One trivial explanation for nature rarely utilizing binding potential of position −5 can be that natural evolution optimized this interaction to have moderate affinity providing a dynamic, transient nature. Although this might be the general rule, we already identified one human protein, EML3 that contains a perfect match of the in vitro evolved consensus. The sequence of the DYNLL-binding motif is predicted to be located in a disordered local environment with a nearby dimerizing coiled-coil segment. These features increase the likelihood that EML3 is a novel DYNLL binding protein. If so, EML3 is expected to bind DYNLL with unusually high affinity suggesting that their interaction is less transient than those so far identified. We have already shown that a large fragment of EML3 binds tightly to DYNLL and studies are in progress to further characterize the DYNLL-EML3 interaction and to determine its possible function.

Based on the phage selection results we performed a bioinformatic analysis on the human proteome to filter out a set of potentially novel DYNLL binders. Had we aimed to cover all known motifs we would have contaminated the filtered set with a large number of false positives. Instead, we aimed to produce a high-probability set with minimal amount of false positives even if we would exclude several known DYNLL-binders (false negatives). By applying a normalized scoring system we identified over two hundred potential novel DYNLL binders. On the score density function plot these exceed a statistically established threshold suggesting that this set should contain few false negatives. Moreover, novel members of this set are interspersed with known natural binders, which validate our analyses (Table S1). On the other hand, known binding partners getting lower than threshold scores are “false negative” in this test. These low scores indicate that factors other than thermodynamic adequacy of the octamer motif can facilitate DYNLL binding. We have already demonstrated that a “dimer binding to dimer” scenario providing avidity is such a factor, which can increase apparent affinity by several orders of magnitude [20]. Similar effect is expected when DYNLL binding occurs in the context of a multimeric protein complex. Extending the prediction to such cases requires more accurate protein annotation and further experiments. For example, although the coiled coil motif is the most studied predictable dimerization engine and many DYNLL binders contain a nearby coiled coil segment, it is yet to be elucidated how binding affinity depends on the distance between a DYNLL binding site and the coiled coil.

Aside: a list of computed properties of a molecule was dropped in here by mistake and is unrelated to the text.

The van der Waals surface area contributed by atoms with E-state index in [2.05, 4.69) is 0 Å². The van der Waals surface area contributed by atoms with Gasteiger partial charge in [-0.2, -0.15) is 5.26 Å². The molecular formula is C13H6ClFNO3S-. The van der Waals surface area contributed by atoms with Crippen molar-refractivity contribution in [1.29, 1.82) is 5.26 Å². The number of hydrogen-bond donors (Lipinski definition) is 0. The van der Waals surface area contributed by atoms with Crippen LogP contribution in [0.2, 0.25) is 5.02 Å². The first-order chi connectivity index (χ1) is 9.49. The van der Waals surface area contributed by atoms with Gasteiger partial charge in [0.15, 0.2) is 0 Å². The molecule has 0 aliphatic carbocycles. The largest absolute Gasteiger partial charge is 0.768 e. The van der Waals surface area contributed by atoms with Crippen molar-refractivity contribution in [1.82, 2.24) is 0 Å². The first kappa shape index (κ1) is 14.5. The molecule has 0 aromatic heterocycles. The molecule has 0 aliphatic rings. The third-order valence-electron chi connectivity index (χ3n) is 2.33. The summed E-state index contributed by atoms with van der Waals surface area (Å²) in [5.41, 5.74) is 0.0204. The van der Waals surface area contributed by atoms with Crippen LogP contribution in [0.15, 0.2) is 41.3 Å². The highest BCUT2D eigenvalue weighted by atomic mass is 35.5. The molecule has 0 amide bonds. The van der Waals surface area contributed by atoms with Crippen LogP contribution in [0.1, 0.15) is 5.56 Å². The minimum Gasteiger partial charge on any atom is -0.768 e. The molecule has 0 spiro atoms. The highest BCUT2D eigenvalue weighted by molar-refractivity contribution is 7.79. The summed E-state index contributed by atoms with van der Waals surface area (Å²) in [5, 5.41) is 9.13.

Each positional score reflects the frequency of the corresponding amino acid at that position in the phage selected sequence set therefore its value cannot be negative. This way the same zero score is given for the absence of an amino acid irrespectively whether it is missing for being energetically inert, or for being inhibitory. This latter case should be given a negative penalty score, but that is incompatible with our phage selection approach. As an alternative solution we checked all cases where a predicted motif position was given a zero score. We argued that if the residue missing from the phage selected set exists at the same position in known DYNLL binders, than it should be inert rather than inhibitory. Moreover, based on the result of the pepscan study of Lajoix et al [37] one residue type, proline is highly inhibitory, in core positions (-4th – 0th) it disrupts binding. In line with the above arguments we sorted the predicted high score motifs into three subclasses in descending order of reliability (Table S5): The most likely binders, 110 binding motifs contributed by 98 proteins, belong to class A where all residues of the motifs are present either in the phage selected pool or in known DYNLL binding motifs suggesting no energetic obstacles for binding. The 84 predicted motifs belonging to 80 proteins in class B contain up to three positions where the residue is missing from both the phage selected and the known natural binding motif set. In class C containing 49 motifs from 49 proteins the presence of proline in core positions may disrupt binding, like in the case of myosin 5a, where an alternatively spliced form contains a proline in the -4th motif position, which renders the binding undetectable [30]. Although these sequences are less likely to bind, favorable sequential environment resulting in high overall score together with the ability of multimerization may help to overcome the impairing effect of prolines in some of these predicted motifs. We compared the functional profile of the class A predicted pool to that of known DYNLL binders (Figure 7) and found striking similarities. Assuming that discovery of known binders was a representative sampling from the pool of all binders the observed similarity further enforces reliability of our prediction.